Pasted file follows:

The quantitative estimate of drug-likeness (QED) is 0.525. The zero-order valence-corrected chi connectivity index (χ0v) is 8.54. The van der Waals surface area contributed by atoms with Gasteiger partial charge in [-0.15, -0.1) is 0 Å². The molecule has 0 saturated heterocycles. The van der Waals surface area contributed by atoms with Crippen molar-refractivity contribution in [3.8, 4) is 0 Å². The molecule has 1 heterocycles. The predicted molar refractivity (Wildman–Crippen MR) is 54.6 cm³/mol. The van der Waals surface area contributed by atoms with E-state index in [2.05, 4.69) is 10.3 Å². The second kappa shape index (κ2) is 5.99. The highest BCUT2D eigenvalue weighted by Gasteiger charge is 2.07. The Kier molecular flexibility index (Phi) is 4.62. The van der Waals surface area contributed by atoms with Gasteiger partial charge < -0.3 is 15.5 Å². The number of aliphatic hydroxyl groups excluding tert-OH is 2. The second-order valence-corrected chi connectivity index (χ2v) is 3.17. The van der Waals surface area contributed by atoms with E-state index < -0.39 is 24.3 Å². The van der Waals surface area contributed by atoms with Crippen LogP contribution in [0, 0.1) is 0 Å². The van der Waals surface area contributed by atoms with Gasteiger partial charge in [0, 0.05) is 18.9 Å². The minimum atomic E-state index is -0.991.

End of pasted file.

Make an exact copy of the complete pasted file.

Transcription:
The quantitative estimate of drug-likeness (QED) is 0.525. The zero-order valence-corrected chi connectivity index (χ0v) is 8.54. The van der Waals surface area contributed by atoms with Gasteiger partial charge in [-0.15, -0.1) is 0 Å². The molecule has 0 saturated heterocycles. The van der Waals surface area contributed by atoms with Crippen molar-refractivity contribution in [3.8, 4) is 0 Å². The molecule has 1 heterocycles. The predicted molar refractivity (Wildman–Crippen MR) is 54.6 cm³/mol. The van der Waals surface area contributed by atoms with E-state index in [2.05, 4.69) is 10.3 Å². The second kappa shape index (κ2) is 5.99. The highest BCUT2D eigenvalue weighted by Gasteiger charge is 2.07. The Kier molecular flexibility index (Phi) is 4.62. The van der Waals surface area contributed by atoms with Gasteiger partial charge < -0.3 is 15.5 Å². The number of aliphatic hydroxyl groups excluding tert-OH is 2. The second-order valence-corrected chi connectivity index (χ2v) is 3.17. The van der Waals surface area contributed by atoms with E-state index < -0.39 is 24.3 Å². The van der Waals surface area contributed by atoms with Crippen LogP contribution in [0, 0.1) is 0 Å². The van der Waals surface area contributed by atoms with Gasteiger partial charge in [0, 0.05) is 18.9 Å². The minimum atomic E-state index is -0.991.